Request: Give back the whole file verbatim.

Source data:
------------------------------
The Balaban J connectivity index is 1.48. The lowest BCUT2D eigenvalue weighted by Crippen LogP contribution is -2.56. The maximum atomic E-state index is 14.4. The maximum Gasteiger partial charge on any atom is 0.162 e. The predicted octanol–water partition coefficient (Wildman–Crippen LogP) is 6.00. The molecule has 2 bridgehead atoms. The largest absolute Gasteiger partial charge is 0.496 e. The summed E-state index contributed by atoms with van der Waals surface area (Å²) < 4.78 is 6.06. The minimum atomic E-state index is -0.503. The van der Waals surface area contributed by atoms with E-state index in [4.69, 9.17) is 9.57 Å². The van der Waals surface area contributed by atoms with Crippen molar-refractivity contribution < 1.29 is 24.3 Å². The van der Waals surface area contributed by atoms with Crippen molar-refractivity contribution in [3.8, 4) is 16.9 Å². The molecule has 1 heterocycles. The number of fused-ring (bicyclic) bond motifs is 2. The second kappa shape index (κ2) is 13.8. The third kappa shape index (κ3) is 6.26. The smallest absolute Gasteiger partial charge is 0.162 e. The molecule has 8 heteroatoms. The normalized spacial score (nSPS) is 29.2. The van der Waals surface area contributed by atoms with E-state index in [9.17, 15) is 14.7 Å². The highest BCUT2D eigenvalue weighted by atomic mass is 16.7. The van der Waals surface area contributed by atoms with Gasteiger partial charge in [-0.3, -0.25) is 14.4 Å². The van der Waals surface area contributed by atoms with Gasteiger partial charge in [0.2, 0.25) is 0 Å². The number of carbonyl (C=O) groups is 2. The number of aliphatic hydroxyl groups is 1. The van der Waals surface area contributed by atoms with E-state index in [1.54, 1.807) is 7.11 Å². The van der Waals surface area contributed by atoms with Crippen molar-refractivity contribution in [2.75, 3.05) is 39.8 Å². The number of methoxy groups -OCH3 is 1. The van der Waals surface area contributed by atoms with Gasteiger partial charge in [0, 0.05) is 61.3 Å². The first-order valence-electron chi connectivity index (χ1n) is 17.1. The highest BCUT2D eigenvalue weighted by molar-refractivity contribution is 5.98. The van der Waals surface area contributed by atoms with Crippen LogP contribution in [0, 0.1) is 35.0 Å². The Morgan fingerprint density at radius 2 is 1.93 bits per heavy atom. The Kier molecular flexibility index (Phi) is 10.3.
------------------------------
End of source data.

The Balaban J connectivity index is 1.48. The lowest BCUT2D eigenvalue weighted by Crippen LogP contribution is -2.56. The maximum atomic E-state index is 14.4. The maximum Gasteiger partial charge on any atom is 0.162 e. The predicted octanol–water partition coefficient (Wildman–Crippen LogP) is 6.00. The molecule has 2 bridgehead atoms. The largest absolute Gasteiger partial charge is 0.496 e. The summed E-state index contributed by atoms with van der Waals surface area (Å²) < 4.78 is 6.06. The minimum atomic E-state index is -0.503. The van der Waals surface area contributed by atoms with E-state index in [4.69, 9.17) is 9.57 Å². The van der Waals surface area contributed by atoms with Crippen molar-refractivity contribution < 1.29 is 24.3 Å². The van der Waals surface area contributed by atoms with Crippen molar-refractivity contribution in [3.8, 4) is 16.9 Å². The molecule has 1 heterocycles. The number of fused-ring (bicyclic) bond motifs is 2. The second kappa shape index (κ2) is 13.8. The third kappa shape index (κ3) is 6.26. The smallest absolute Gasteiger partial charge is 0.162 e. The molecule has 8 heteroatoms. The normalized spacial score (nSPS) is 29.2. The van der Waals surface area contributed by atoms with E-state index in [9.17, 15) is 14.7 Å². The highest BCUT2D eigenvalue weighted by atomic mass is 16.7. The van der Waals surface area contributed by atoms with Gasteiger partial charge in [-0.3, -0.25) is 14.4 Å². The van der Waals surface area contributed by atoms with Gasteiger partial charge in [0.2, 0.25) is 0 Å². The number of carbonyl (C=O) groups is 2. The number of aliphatic hydroxyl groups is 1. The van der Waals surface area contributed by atoms with E-state index in [1.54, 1.807) is 7.11 Å². The van der Waals surface area contributed by atoms with Crippen molar-refractivity contribution in [2.75, 3.05) is 39.8 Å². The number of methoxy groups -OCH3 is 1. The van der Waals surface area contributed by atoms with Gasteiger partial charge in [0, 0.05) is 61.3 Å². The first-order valence-electron chi connectivity index (χ1n) is 17.1. The highest BCUT2D eigenvalue weighted by molar-refractivity contribution is 5.98. The van der Waals surface area contributed by atoms with Crippen LogP contribution in [0, 0.1) is 35.0 Å². The Morgan fingerprint density at radius 2 is 1.93 bits per heavy atom. The Kier molecular flexibility index (Phi) is 10.3.